“The customer is already digital today,” said Robert Denda, Head of Network Technologies and Innovation at Enel Global Infrastructure and Networks at European Utility Week 2018. “People want to have connectivity, want to know exactly what is happening and have an active role.”
The future scenario of the grid includes that increasingly digital customer but also decentralized generation, a digital city and a digital worker, too—basically the electrification and connection of just about everything.
We’ve been talking about a lot of powerful new innovation possibilities during European Utility Week 2018, but perhaps the most interesting is blockchain—a concept with lots of opportunities and excitement but few practical projects currently available to keep an eye on.
The “Blockchain – Democratising Energy” panel attempted to make both the positives and problems of this new concept practical and real, moving us past the “what is this” chat that has dominated just about every conversation about blockchain since we started thinking about its energy options.
The tech is in place. We’re all evolving quickly there. We’ve making things smarter, more interconnected and more tied into the Internet (of all things). And why are we doing these things? Because of our growing number of digitally engaged (and even digitally obsessed) customers for every utility, whether it’s in Denver, Dublin or Dubai.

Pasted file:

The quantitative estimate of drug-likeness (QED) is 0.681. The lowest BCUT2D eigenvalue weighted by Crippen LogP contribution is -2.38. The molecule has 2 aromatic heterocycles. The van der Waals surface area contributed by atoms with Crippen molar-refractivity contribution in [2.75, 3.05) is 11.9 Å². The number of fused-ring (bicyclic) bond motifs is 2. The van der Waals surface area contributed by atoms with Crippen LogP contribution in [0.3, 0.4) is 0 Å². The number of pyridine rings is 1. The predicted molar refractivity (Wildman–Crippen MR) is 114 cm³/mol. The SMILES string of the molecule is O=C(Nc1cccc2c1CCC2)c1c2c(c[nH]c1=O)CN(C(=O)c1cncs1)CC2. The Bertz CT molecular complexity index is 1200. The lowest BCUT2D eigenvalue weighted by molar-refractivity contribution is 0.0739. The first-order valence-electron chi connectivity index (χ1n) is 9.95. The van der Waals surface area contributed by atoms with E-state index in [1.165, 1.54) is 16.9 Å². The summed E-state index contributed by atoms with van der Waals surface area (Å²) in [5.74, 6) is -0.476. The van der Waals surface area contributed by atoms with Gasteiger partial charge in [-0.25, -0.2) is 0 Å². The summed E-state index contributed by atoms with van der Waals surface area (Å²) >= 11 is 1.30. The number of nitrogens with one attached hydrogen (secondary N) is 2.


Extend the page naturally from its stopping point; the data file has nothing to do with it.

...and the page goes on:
While we, as an industry, are experienced in solving issues with technology and research, with architecting and engineering, we are less comfortable with solving the more complex, more emotional, more personal dynamic of our future grid.
So, here are the hard questions we’ll all have to ask ourselves to find the right way to approach the demands of our digital citizens (courtesy of the digitalization track of European Utility Week 2018).
We’ve been talking about the aging workforce and the loss of experiential knowledge in the utilities industry for years—since I started writing about the energy business nearly two decades ago. But, as the industry evolves, so does that particular employee discussion.
When we chat about workforce needs today, we’re not discussing so often the loss of experience with engineers aging out. Now, we’re talking about new skillsets that center around the concept of innovation.
Makes sense, right? If the utility industry is evolving, so must those people we see as the “next-gen” utility worker.
We’re all focused on innovation and digitalization in this industry. A number of tracks and sessions at EUW covered these concepts so extensively I could like write a full book about it—perhaps a true tome, the "War & Peace" of utility transformation.
Likely, though, that book isn’t going to happen anytime soon. And, if you didn’t have the time (or budget) to get over here and make those personal connections about all this amazing, fascinating, deep-dive stuff, we’ve got you covered—and in a much shorter version than "War & Peace."
Adnan Z. Amin, the Director-General of the International Renewable Energy Agency (more commonly known as IRENA), openedEUW in Amsterdam today with insights into growth, clean energy, generation and Europe’s role in the global metamorphosis in the energy business.
“The transitions we’re seeing are truly an event in the European setting and driving change worldwide,” he said. “It’s exciting. There are immense opportunities with this growth of transformation and a new face taking us toward a sustainable future.”